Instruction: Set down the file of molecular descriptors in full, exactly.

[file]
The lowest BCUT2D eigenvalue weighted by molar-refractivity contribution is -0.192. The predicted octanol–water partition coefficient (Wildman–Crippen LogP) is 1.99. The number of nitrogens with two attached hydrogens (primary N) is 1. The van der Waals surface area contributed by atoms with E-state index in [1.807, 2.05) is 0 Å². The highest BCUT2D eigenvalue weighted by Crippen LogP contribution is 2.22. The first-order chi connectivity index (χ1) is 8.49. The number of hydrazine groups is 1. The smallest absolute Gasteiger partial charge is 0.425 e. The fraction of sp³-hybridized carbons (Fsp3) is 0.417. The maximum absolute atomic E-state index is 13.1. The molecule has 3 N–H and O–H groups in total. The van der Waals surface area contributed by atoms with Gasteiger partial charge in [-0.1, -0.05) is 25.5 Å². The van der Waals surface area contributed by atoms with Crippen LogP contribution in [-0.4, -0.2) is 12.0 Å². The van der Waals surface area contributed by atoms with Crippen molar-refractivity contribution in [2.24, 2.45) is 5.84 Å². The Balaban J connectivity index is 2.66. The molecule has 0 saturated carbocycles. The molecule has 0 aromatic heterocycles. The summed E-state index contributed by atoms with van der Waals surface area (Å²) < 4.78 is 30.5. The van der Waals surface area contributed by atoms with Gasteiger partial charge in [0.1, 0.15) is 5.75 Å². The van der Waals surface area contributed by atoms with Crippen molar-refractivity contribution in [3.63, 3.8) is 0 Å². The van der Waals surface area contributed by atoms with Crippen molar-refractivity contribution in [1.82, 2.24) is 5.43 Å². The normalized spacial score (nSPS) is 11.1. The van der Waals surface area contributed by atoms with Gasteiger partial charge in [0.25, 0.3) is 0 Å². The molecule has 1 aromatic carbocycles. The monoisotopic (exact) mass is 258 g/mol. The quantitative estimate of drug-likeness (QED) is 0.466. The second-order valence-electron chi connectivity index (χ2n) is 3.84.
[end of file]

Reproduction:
The lowest BCUT2D eigenvalue weighted by molar-refractivity contribution is -0.192. The predicted octanol–water partition coefficient (Wildman–Crippen LogP) is 1.99. The number of nitrogens with two attached hydrogens (primary N) is 1. The van der Waals surface area contributed by atoms with E-state index in [1.807, 2.05) is 0 Å². The highest BCUT2D eigenvalue weighted by Crippen LogP contribution is 2.22. The first-order chi connectivity index (χ1) is 8.49. The number of hydrazine groups is 1. The smallest absolute Gasteiger partial charge is 0.425 e. The fraction of sp³-hybridized carbons (Fsp3) is 0.417. The maximum absolute atomic E-state index is 13.1. The molecule has 3 N–H and O–H groups in total. The van der Waals surface area contributed by atoms with Gasteiger partial charge in [-0.1, -0.05) is 25.5 Å². The van der Waals surface area contributed by atoms with Crippen LogP contribution in [-0.4, -0.2) is 12.0 Å². The van der Waals surface area contributed by atoms with Crippen molar-refractivity contribution in [2.24, 2.45) is 5.84 Å². The Balaban J connectivity index is 2.66. The molecule has 0 saturated carbocycles. The molecule has 0 aromatic heterocycles. The summed E-state index contributed by atoms with van der Waals surface area (Å²) < 4.78 is 30.5. The van der Waals surface area contributed by atoms with Gasteiger partial charge in [0.1, 0.15) is 5.75 Å². The van der Waals surface area contributed by atoms with Crippen molar-refractivity contribution in [3.63, 3.8) is 0 Å². The van der Waals surface area contributed by atoms with Crippen molar-refractivity contribution in [1.82, 2.24) is 5.43 Å². The normalized spacial score (nSPS) is 11.1. The van der Waals surface area contributed by atoms with Gasteiger partial charge in [0.25, 0.3) is 0 Å². The molecule has 1 aromatic carbocycles. The monoisotopic (exact) mass is 258 g/mol. The quantitative estimate of drug-likeness (QED) is 0.466. The second-order valence-electron chi connectivity index (χ2n) is 3.84.